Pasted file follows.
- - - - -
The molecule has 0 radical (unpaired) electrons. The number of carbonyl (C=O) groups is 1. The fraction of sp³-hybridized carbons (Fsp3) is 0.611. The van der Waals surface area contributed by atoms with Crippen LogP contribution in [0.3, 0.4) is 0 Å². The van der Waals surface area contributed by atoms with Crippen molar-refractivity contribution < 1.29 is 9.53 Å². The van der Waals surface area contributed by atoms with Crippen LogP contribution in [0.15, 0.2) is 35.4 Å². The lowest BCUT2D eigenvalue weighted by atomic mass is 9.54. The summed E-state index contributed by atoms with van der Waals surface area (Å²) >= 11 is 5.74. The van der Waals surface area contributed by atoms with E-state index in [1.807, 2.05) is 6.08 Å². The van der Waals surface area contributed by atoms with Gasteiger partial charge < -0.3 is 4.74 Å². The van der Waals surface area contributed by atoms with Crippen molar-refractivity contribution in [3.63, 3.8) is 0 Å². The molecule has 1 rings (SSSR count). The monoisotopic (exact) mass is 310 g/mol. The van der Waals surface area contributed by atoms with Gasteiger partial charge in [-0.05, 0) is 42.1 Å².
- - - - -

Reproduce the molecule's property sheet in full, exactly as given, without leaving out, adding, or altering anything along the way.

The molecule has 0 radical (unpaired) electrons. The number of carbonyl (C=O) groups is 1. The fraction of sp³-hybridized carbons (Fsp3) is 0.611. The van der Waals surface area contributed by atoms with Crippen LogP contribution in [0.3, 0.4) is 0 Å². The van der Waals surface area contributed by atoms with Crippen molar-refractivity contribution < 1.29 is 9.53 Å². The van der Waals surface area contributed by atoms with Crippen LogP contribution in [0.15, 0.2) is 35.4 Å². The lowest BCUT2D eigenvalue weighted by atomic mass is 9.54. The summed E-state index contributed by atoms with van der Waals surface area (Å²) >= 11 is 5.74. The van der Waals surface area contributed by atoms with E-state index in [1.807, 2.05) is 6.08 Å². The van der Waals surface area contributed by atoms with Gasteiger partial charge < -0.3 is 4.74 Å². The van der Waals surface area contributed by atoms with Crippen molar-refractivity contribution in [3.63, 3.8) is 0 Å². The molecule has 1 rings (SSSR count). The monoisotopic (exact) mass is 310 g/mol. The van der Waals surface area contributed by atoms with Gasteiger partial charge in [-0.05, 0) is 42.1 Å².